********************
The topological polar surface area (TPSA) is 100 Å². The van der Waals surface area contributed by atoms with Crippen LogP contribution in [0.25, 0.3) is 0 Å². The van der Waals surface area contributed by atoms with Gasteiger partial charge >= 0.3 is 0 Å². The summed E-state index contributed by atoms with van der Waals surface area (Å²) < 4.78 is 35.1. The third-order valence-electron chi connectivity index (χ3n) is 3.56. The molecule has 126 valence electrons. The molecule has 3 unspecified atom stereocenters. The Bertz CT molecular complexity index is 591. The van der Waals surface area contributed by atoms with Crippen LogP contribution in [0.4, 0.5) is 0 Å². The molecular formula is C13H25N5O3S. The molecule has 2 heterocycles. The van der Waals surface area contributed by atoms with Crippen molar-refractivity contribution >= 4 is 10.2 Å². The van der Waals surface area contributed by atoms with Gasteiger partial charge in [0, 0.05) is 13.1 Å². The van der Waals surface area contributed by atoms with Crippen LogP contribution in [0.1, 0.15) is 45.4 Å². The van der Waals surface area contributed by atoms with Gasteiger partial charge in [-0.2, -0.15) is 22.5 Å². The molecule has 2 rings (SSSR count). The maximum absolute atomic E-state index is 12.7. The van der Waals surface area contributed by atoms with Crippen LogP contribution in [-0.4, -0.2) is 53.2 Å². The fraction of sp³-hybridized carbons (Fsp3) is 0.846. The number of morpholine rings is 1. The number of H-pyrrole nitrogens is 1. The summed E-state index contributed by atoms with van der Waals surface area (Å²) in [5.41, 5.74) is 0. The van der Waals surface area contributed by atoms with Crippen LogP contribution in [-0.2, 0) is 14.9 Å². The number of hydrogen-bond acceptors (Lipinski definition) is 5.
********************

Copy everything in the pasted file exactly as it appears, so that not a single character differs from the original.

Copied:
The topological polar surface area (TPSA) is 100 Å². The van der Waals surface area contributed by atoms with Crippen LogP contribution in [0.25, 0.3) is 0 Å². The van der Waals surface area contributed by atoms with Gasteiger partial charge >= 0.3 is 0 Å². The summed E-state index contributed by atoms with van der Waals surface area (Å²) < 4.78 is 35.1. The third-order valence-electron chi connectivity index (χ3n) is 3.56. The molecule has 126 valence electrons. The molecule has 3 unspecified atom stereocenters. The Bertz CT molecular complexity index is 591. The van der Waals surface area contributed by atoms with Crippen LogP contribution in [0.4, 0.5) is 0 Å². The molecular formula is C13H25N5O3S. The molecule has 2 heterocycles. The van der Waals surface area contributed by atoms with Crippen molar-refractivity contribution >= 4 is 10.2 Å². The van der Waals surface area contributed by atoms with Gasteiger partial charge in [0, 0.05) is 13.1 Å². The van der Waals surface area contributed by atoms with Crippen LogP contribution in [0.1, 0.15) is 45.4 Å². The van der Waals surface area contributed by atoms with Gasteiger partial charge in [-0.2, -0.15) is 22.5 Å². The molecule has 2 rings (SSSR count). The maximum absolute atomic E-state index is 12.7. The van der Waals surface area contributed by atoms with Crippen LogP contribution in [-0.4, -0.2) is 53.2 Å². The fraction of sp³-hybridized carbons (Fsp3) is 0.846. The number of morpholine rings is 1. The number of H-pyrrole nitrogens is 1. The summed E-state index contributed by atoms with van der Waals surface area (Å²) in [5.41, 5.74) is 0. The van der Waals surface area contributed by atoms with Crippen LogP contribution in [-0.2, 0) is 14.9 Å². The number of hydrogen-bond acceptors (Lipinski definition) is 5.